If you are an urban organic gardener, the majority of your plants will probably be grown in pots or containers. You may want the containers used for growing plants in the front of your home and in the formal sitting areas to look smart and increase curb appeal. The appearance of those used for container vegetable gardening in the growing areas that are subject to less scrutiny can be a little more unconventional.
New containers do not necessarily have to be invested in when planning a container vegetable garden – anything that can hold soil can grow a plant. For many, keeping costs down and stretching the budget is one of the goals of container vegetable gardening and recycling containers can help greatly in achieving that goal.
Become a proficient urban organic gardener. Use these ideas for container choices and preparation when planting a container vegetable garden this summer.
All Types of Containers
Containers can be bought, built or recycled. Just use what you have on hand or what speaks to your inner creative self.
The only criterion is that a container should be deep and wide enough to support the roots of the intended plant. Small plants, like herbs, can grow in 6-inch deep and wide containers but larger plants will need larger containers.
Many recycle-minded gardeners use old tires and cracked 5-gallon plastic buckets as planting containers. A 3-stack of old car tires makes an ideal potato bed and a cracked bucket supports a tomato plant with ease. As long as the recycled container has not been used to hold toxic chemicals and has sufficient drainage holes in the bottom, then it can be used to grow vegetable plants.
If you want to grow larger vegetables, such as potatoes and carrots, but don’t have any items that are suitable for recycling or re-purposing, there are some excellent grow bag kits available.
Planting containers may be constructed from new or recycled lumber and customized to fit your outdoor space. Wooden planters with 2-3 tiers can be used to increase vertical growing space and may incorporate some seating.
Window boxes and hanging planters increase the amount of usable growing space for the urban organic gardener. Both of these planter types enhance the appearance of your home and make plant-care easy.
Some Thoughts on Choosing Container Materials
There are a few things you need to consider about the material that you may decide to use for your containers.
Black plastic will absorb and hold heat, which is great for seed-starting but not so good for mature plants. In general, black containers will require plants to be watered more often otherwise the roots may overheat.
Terracotta containers break easily and pull moisture from the soil. They are great for growing succulents but not for growing vegetable plants. If you like the appearance of terracotta, plant your vegetables in a smaller ceramic, wood, or plastic container and then place that inside of the terracotta planter.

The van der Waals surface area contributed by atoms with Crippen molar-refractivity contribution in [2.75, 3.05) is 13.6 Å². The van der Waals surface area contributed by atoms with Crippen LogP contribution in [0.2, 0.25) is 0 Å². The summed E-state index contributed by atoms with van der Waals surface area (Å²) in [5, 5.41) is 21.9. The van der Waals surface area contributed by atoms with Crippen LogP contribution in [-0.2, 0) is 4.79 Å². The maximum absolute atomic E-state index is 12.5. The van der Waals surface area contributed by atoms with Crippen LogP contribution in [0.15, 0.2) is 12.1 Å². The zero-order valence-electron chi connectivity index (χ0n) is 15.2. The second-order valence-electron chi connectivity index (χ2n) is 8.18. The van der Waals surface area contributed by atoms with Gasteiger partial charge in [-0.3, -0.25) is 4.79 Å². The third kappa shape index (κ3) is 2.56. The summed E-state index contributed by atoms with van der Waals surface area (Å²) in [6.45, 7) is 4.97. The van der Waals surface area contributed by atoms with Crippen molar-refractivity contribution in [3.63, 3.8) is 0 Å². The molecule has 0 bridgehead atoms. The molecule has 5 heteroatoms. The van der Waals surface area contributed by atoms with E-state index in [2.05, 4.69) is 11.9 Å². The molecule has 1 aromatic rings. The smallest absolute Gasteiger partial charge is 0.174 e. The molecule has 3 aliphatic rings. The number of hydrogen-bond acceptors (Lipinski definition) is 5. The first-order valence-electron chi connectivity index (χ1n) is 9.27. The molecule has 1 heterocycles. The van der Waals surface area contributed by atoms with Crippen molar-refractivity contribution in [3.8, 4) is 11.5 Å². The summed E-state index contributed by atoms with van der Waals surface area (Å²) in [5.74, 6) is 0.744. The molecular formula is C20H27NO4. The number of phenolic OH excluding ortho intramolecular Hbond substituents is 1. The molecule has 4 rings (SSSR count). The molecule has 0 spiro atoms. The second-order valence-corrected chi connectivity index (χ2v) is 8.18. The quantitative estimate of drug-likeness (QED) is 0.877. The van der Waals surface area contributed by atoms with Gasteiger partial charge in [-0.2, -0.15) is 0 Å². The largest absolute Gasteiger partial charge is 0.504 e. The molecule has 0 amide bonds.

Preparation of Your Containers
It is essential to start with clean containers and to make sure the container has plenty of drainage holes in the bottom to allow excess water to drain away. Otherwise, your plants may drown. At least 4 holes will be needed at the bottom of each container to ensure proper drainage.
Place coffee filters in the bottom of small containers and a sheet of newspaper in the bottom of large containers. This will prevent the potting soil from leaching out when plants are watered. On top of this place a few pebbles or some broken pottery to promote good drainage. Then add your choice of potting soil. Use a good quality potting soil that contains compost. Compost will provide instant food for plants plus continue to feed the plants during the growing season. Compost also helps prevent soil compaction.
If you are repotting plants, place them in the potting soil at the same depth they were in the original container. Finally, water the plants and add a 2-inch layer of organic mulch on top of the soil to help retain moisture.
The Best Plant Types to Grow in Containers
Vegetable plants come in dwarf varieties and are well-suited to life in a container. Dwarf varieties of plants produce the same full-sized vegetables but on smaller plants. Beans, peas, cucumbers, carrots, eggplants, peppers, and tomatoes are some popular dwarf plants that grow well in containers.
These dwarf vegetable plants also produce attractive blooms and attract pollinators, making them ideal plants for use on your patio or deck.
For the urban organic gardener, container vegetable gardening is a great way to use the available outdoor space, for growing fresh food, with minimal effort. Once the containers are planted, add water daily and enjoy the view until harvest time. Blooms, birds, butterflies, and fresh food can all be yours with a container garden.
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